To make matters worse: The combat is also incredibly difficult. Every single hit sends you flying, just like the enemies do. If there is more than one enemy fighting you though, then they just gang up on you and leave you with no chance to ever get up. Getting hit just once when there are two enemies or more is pretty much an instant-kill. The game is also big on traps and poison-damage, which became clear to me when I realized I had seen seven different types of enemies so far and five of them did poison damage to me. The first boss you run into also has a magic attack that you can’t dodge, which is already unfair when you use it for a final boss and in the first dungeon of the game you run into bats that can stun you any time they want, which is also impossible to dodge. The aforementioned traps are also ridiculous, you see, there is a random chance enemies drop chests for you to loot after killing them. Now, I complained in my review of Resident Evil 4 that there we like five boxes that throughout the entire game that contained snakes, but this is far worse. Every single chest that drops has like a 50% chance to have a trap, which can do poison damage too! I am not even exaggerating, throughout the six hours of play I have undergone so far, I have looted 6 chests with actual items inside and 9 that had traps!
I have done a lot of complaining so far, so let’s focus on something more enjoyable for a while. The presentation in this game is nothing short of stunning. After the cut-scene at the start of the game we see a quick shot of the camera flying over the world map, which is quite amazing for games this old. You also get to see a similar shot every time you use one of the cannon-travelling systems, you got to love public transport sometimes. The game is also consistently very colorful and even the dark caves I ran into were at least somewhat interesting. That is mostly thanks to the cutesy design on the enemies, which I suppose is somewhat strange to see in a game that pushes the dramatic story so much, but I enjoyed it nonetheless. Enemies too are very colorful and some very simple choices made even the basic enemies enjoyable. I have lost count of how many times I fought black bats, but the designers behind this game made them purple… That’s already a bit more colorful and the color doesn’t deviate too much, so it’s still recognizably a bat and a hostile one at that.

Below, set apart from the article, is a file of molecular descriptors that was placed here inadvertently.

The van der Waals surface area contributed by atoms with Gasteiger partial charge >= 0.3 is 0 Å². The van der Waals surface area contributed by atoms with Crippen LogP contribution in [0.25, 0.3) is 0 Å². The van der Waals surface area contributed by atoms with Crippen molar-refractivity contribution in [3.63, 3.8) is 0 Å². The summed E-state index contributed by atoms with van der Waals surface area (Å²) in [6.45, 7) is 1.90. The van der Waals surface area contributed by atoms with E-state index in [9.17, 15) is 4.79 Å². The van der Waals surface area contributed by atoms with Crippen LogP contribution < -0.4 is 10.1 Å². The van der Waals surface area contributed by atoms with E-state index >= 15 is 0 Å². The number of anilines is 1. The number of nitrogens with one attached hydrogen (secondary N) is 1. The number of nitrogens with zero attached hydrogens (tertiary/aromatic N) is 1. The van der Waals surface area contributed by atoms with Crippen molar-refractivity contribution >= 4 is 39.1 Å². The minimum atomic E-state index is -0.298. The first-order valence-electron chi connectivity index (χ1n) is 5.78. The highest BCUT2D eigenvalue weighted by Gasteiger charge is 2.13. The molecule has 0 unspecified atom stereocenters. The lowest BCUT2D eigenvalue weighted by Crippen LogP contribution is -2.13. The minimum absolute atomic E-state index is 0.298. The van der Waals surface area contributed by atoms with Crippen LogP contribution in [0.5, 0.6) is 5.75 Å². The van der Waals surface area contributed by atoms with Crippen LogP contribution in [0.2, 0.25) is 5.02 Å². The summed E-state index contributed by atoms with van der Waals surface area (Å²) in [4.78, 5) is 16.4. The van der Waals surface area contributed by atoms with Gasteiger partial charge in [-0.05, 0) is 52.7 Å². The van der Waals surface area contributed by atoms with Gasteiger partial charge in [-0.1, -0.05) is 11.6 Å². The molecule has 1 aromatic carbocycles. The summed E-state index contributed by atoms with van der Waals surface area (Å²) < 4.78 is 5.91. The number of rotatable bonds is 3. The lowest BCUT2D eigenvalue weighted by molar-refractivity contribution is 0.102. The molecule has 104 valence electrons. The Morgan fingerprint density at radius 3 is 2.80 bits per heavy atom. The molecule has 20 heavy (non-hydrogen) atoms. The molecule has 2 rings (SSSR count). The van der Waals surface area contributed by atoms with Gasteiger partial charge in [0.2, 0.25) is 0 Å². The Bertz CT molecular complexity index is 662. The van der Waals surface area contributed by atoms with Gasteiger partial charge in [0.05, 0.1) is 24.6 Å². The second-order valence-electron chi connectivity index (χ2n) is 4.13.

Animation-wise the game is also quite pleasing to look at, which is due to the many different poses the enemies and characters have. Aside from just walking, the player character can also run, attack with different weapons, be knocked down, stand up again and interact with several items. For a normal person it seems like no big deal, but I personally found it a very sweet novelty. The only real problem I have is that opening chests looks very stiff, the character literally lifts it up and smashes it into the ground a few times before throwing it away. This would seem fitting for characters like Conan or Joe & Mac, but not for characters that are clearly civilized and reasonably intelligent.
Replay-value and extras
I see very little reason to replay this game after I am done with it. Unless the game takes a sudden turn for the amazing, it’s just a little too tedious. The combat starts to wear on you very fast and to play it for the dialogue alone is a bit silly. There are plenty of places where I find games with good presentation and since the presentation here is not by any means stellar, I might as well replay No More Heroes or DinoCity.
Since this is an RPG though, there is always the challenge of training your guys to the maximum level and collecting all the best weapons. This can soak up a lot of time, so I suppose people who like the game enough don’t have to restart anytime soon. That’s a pretty measly reason to keep playing though and since I am not aware of any kind of collection-quest or other 100% challenge, the extras part of this review doesn’t really count for much.
Secret of Mana is one of those titles that only really grew a fan-base several years after it was released, making it a pretty big cult-classic after a while. It also comes at a pretty high price, 40 friggin’ euros for the cartridge alone. I had to pay an additional 25 euros for the manual and box! Was it worth it? Well… I am kind of a collector, so any rare game is a worthy purchase for me, but for the regular person who just likes his retro-games, I’d say an emulator is a better choice. The game can be entertaining and it certainly looks very promising as you play the first hour or so, but after that it really dies down and a sticky combat-system and confusing plot really get to you. I can’t even force me to say it’s worth playing for the visuals either, though it comes very close to reaching that.
Die-hard fans of JRPG-games likely disagree with me on plenty of fields, so if you count yourself among them, then don’t mind my rambling and go try it out, it’s quite unique. More western-loving gamers are likely to be turned off, but the real-time combat can win some open-minded people over.